What Would Santa Do?
Local Kris Kringle Delights Children & Adults
Santa Claus came to town early this Christmas at Northpark Mall. Nestled behind a white picket fence with decorative snow and holly berries, he has occupied a painted cathedra chair every weekend since mid-November. Presents wrapped in shiny foil reflect the wide-eyed stares of children already enchanted by the magic of the season.
“Have you been good this year?”
A 6-year-old nods solemnly. As her parents listen closely, she mentions a few selections that she’d love to discover under the tree. The usual array of Barbie dolls and board games top her list, then she has her photo taken with the man in the red suit whom she believes to be the real Santa, the authentic one complete with beard, boots and red suit. He gives the first-grader a coloring book and she scurries back to her parents, newly excited at the prospect of his Christmas Eve visit. More than 1,500 children annually visit the mall’s Santa spot.
Roger Kreke is as close to embodying the spirit of St. Nick as possible without taking up residence in the North Pole. The Edmond native bears a striking resemblance to the traditional Kris Kringle and he’s been playing the part for 30 years. Private parties and charity appearances also keep him busy this time of year, and he never tires of delighting children and adults alike with a practiced “Ho, Ho, Ho!” His visit is sponsored by the Northwest Oklahoma City Rotary Club.
Frequently mistaken in public places throughout the year for Santa, Kreke’s role keeps him optimistic and reinforces his role model status in the community. Friends and co-workers teasingly remind him that Santa Claus is perpetually benevolent, and he thinks twice about proving them otherwise. “I always think, ‘What would Santa do?’ It makes me have to be good all the time,” Kreke said with a laugh.
Playing Santa has been a family affair for the Krekes. Daughter Carrie formerly accompanied Kreke as an elf, a character she relinquished with the advent of high school. Kreke’s mother Louise sewed the crush velvet costume with the help of her daughter-in-law Freida, and each contributed their ideas of what Santa would wear.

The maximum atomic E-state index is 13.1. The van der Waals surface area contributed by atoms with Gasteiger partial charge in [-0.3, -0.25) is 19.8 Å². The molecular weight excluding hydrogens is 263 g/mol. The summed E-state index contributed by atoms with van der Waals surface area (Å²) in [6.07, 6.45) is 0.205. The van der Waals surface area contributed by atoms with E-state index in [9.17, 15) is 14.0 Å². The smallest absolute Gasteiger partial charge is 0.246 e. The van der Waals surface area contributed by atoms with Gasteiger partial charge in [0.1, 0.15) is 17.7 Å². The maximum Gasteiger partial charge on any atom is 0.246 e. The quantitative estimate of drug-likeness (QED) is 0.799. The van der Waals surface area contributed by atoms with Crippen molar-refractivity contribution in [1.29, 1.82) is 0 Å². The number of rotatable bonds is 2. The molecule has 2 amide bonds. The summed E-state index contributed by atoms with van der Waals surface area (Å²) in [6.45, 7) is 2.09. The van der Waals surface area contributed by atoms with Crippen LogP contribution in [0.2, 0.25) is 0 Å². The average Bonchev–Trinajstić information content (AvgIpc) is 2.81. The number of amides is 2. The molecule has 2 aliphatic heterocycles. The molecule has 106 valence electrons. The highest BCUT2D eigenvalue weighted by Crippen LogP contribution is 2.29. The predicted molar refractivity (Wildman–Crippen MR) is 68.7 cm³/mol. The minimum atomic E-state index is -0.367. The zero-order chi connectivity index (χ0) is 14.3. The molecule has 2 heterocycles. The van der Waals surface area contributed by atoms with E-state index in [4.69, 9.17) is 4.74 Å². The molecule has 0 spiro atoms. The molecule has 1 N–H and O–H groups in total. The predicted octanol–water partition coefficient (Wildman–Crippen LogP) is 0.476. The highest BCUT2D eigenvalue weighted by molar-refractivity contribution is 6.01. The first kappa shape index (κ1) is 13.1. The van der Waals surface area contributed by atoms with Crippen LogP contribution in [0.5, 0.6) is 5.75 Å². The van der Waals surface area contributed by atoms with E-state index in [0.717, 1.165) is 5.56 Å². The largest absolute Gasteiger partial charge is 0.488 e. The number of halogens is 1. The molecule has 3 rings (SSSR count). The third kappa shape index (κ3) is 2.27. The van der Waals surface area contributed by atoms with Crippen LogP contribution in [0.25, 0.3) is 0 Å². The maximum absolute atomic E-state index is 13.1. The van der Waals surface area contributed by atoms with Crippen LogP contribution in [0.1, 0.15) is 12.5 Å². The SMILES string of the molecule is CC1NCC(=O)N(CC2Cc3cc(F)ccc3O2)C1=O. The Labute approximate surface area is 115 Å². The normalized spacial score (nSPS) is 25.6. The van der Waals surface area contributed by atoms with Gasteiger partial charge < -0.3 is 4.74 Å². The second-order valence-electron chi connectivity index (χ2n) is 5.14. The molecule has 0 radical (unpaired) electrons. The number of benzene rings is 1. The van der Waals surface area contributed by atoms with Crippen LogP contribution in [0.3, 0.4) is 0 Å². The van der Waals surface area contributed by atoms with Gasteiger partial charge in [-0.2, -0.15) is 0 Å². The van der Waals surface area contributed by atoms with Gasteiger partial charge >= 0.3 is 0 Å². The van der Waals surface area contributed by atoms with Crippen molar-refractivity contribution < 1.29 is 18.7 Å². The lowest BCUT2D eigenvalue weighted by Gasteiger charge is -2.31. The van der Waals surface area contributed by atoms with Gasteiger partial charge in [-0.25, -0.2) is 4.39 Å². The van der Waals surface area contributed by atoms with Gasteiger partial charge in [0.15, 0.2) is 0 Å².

Although Kreke has been the Rotary Club’s Santa for the past four Christmases, he was forced to take a break last year due to extended complications of the cancer that had invaded his lymph nodes. Physically exhausted after intensive rounds of chemotherapy, Kreke also lamented the loss of his facial hair. He donned the homemade red suit and a synthetic beard, but was quickly discouraged by accusations of not being the “real” Santa from those who could tell the difference. Substitutes filled in when necessary, but Kreke decided to alter his course of treatment in preparation for this year’s efforts. In June he requested the chemotherapy to be suspended until January to give his beard a chance to grow back, and he’s currently undergoing alternative radiation.
Northpark Mall announces Kreke’s presence as “the only non-profit Santa in the Oklahoma City area” on festive flyers that advertise $5 snapshots. All profits support the Rotary Club as its only annual fundraiser. A digital camera and specialized printer allow for multiple shots from which parents can choose, an ideal method suited to photographing little ones who squirm as the camera clicks.
The Rotary Club sponsors Kreke with private donations and the money collected, as well as a Special Santa and a Sign Language Santa for developmentally challenged children. Most known for its original part in the eradication of polio, Rotary is active in 166 countries worldwide and funds health care projects like the purchase of an ambulance in Palani, India, and the coverage of an Oklahoma ophthalmologist’s travel fees as he performs free eye surgeries throughout South America. The Rotary Club works locally to organize events for underprivileged youth through activities such as summer sailing at Lake Hefner and the donation of library books to KIPP Charter School.
Regional Rotary Club president Michelle Schaefer volunteers at Northpark Mall to help with the photo process and guide shy children to Santa. She invites the people of Edmond and Oklahoma City to celebrate the holiday season by seeing Santa, but also to drop by their North May location for a free informative lunch on Tuesdays at noon in the McMurrain Center housed by the annex of the Village Baptist Church. For more information about Rotary Club participation in your area, visit http://www.nwokcrotary.org.
When questioned about the meaning of Christmas, Kreke said with a smile: “Santa lives in your heart. You’re never too old for (him) as long as you believe in the good stuff in the world.”
Between Kreke’s commitment and the goodwill of the association that hosts him, the old-fashioned charm of Santa Claus will continue as a timeless legend that only requires children to believe.
Santa Claus will be available to hear Christmas wishes at Northpark Mall, 12100 N. May, on Saturdays and Sundays from 10 a.m. to 6 p.m. He’ll put in extra hours the week of Christmas, Monday, Dec. 19, until 3:30 Christmas Eve.